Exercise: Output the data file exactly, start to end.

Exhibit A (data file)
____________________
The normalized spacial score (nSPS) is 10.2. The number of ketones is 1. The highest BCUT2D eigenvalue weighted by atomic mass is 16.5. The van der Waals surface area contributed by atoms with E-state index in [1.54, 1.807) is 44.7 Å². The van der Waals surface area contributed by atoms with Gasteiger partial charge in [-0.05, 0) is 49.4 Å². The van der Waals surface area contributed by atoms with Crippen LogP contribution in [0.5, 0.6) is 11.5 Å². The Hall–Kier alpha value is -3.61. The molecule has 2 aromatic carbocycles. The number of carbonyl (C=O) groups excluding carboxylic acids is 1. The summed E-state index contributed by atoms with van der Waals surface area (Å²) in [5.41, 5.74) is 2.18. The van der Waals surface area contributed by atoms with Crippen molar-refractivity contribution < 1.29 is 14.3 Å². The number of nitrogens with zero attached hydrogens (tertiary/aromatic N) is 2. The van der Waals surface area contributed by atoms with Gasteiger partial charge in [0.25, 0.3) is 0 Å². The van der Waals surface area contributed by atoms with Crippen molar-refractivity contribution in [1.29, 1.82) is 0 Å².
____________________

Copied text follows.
The normalized spacial score (nSPS) is 10.2. The number of ketones is 1. The highest BCUT2D eigenvalue weighted by atomic mass is 16.5. The van der Waals surface area contributed by atoms with E-state index in [1.54, 1.807) is 44.7 Å². The van der Waals surface area contributed by atoms with Gasteiger partial charge in [-0.05, 0) is 49.4 Å². The van der Waals surface area contributed by atoms with Crippen LogP contribution in [0.5, 0.6) is 11.5 Å². The Hall–Kier alpha value is -3.61. The molecule has 2 aromatic carbocycles. The number of carbonyl (C=O) groups excluding carboxylic acids is 1. The summed E-state index contributed by atoms with van der Waals surface area (Å²) in [5.41, 5.74) is 2.18. The van der Waals surface area contributed by atoms with Crippen molar-refractivity contribution < 1.29 is 14.3 Å². The number of nitrogens with zero attached hydrogens (tertiary/aromatic N) is 2. The van der Waals surface area contributed by atoms with Gasteiger partial charge in [0.25, 0.3) is 0 Å². The van der Waals surface area contributed by atoms with Crippen molar-refractivity contribution in [1.29, 1.82) is 0 Å².